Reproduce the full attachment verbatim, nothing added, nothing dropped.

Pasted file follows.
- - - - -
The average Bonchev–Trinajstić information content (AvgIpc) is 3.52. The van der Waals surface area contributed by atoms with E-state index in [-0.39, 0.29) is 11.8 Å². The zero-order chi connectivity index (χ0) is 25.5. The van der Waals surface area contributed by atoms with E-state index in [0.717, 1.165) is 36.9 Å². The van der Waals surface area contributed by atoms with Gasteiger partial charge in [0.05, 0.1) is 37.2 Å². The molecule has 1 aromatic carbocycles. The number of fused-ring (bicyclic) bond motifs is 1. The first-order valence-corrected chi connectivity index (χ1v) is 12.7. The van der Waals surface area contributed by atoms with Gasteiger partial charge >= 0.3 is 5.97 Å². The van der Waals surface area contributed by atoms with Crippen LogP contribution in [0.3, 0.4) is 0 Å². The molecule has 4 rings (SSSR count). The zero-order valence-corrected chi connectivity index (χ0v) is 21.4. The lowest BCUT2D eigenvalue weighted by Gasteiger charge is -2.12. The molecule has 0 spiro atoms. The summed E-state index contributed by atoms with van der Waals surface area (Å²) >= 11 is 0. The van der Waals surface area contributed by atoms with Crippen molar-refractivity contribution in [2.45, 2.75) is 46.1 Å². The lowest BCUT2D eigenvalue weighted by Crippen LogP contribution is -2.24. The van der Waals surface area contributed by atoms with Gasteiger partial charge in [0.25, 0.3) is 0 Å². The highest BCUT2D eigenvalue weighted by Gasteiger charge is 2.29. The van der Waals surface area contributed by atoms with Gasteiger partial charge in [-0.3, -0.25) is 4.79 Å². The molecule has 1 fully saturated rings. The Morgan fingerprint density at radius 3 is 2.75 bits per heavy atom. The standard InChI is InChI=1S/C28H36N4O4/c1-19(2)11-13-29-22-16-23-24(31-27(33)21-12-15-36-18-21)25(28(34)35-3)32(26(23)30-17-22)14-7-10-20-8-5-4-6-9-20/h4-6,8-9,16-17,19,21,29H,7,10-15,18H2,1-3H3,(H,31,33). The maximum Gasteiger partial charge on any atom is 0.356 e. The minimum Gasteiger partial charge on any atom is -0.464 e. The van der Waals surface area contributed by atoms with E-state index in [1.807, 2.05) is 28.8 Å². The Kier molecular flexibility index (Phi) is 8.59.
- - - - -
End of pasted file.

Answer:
The average Bonchev–Trinajstić information content (AvgIpc) is 3.52. The van der Waals surface area contributed by atoms with E-state index in [-0.39, 0.29) is 11.8 Å². The zero-order chi connectivity index (χ0) is 25.5. The van der Waals surface area contributed by atoms with E-state index in [0.717, 1.165) is 36.9 Å². The van der Waals surface area contributed by atoms with Gasteiger partial charge in [0.05, 0.1) is 37.2 Å². The molecule has 1 aromatic carbocycles. The number of fused-ring (bicyclic) bond motifs is 1. The first-order valence-corrected chi connectivity index (χ1v) is 12.7. The van der Waals surface area contributed by atoms with Gasteiger partial charge >= 0.3 is 5.97 Å². The van der Waals surface area contributed by atoms with Crippen LogP contribution in [0.3, 0.4) is 0 Å². The molecule has 4 rings (SSSR count). The zero-order valence-corrected chi connectivity index (χ0v) is 21.4. The lowest BCUT2D eigenvalue weighted by Gasteiger charge is -2.12. The molecule has 0 spiro atoms. The summed E-state index contributed by atoms with van der Waals surface area (Å²) >= 11 is 0. The van der Waals surface area contributed by atoms with Crippen molar-refractivity contribution in [2.45, 2.75) is 46.1 Å². The lowest BCUT2D eigenvalue weighted by Crippen LogP contribution is -2.24. The van der Waals surface area contributed by atoms with Gasteiger partial charge in [0.25, 0.3) is 0 Å². The highest BCUT2D eigenvalue weighted by Gasteiger charge is 2.29. The van der Waals surface area contributed by atoms with Gasteiger partial charge in [-0.3, -0.25) is 4.79 Å². The molecule has 1 fully saturated rings. The Morgan fingerprint density at radius 3 is 2.75 bits per heavy atom. The standard InChI is InChI=1S/C28H36N4O4/c1-19(2)11-13-29-22-16-23-24(31-27(33)21-12-15-36-18-21)25(28(34)35-3)32(26(23)30-17-22)14-7-10-20-8-5-4-6-9-20/h4-6,8-9,16-17,19,21,29H,7,10-15,18H2,1-3H3,(H,31,33). The maximum Gasteiger partial charge on any atom is 0.356 e. The minimum Gasteiger partial charge on any atom is -0.464 e. The van der Waals surface area contributed by atoms with E-state index in [1.807, 2.05) is 28.8 Å². The Kier molecular flexibility index (Phi) is 8.59.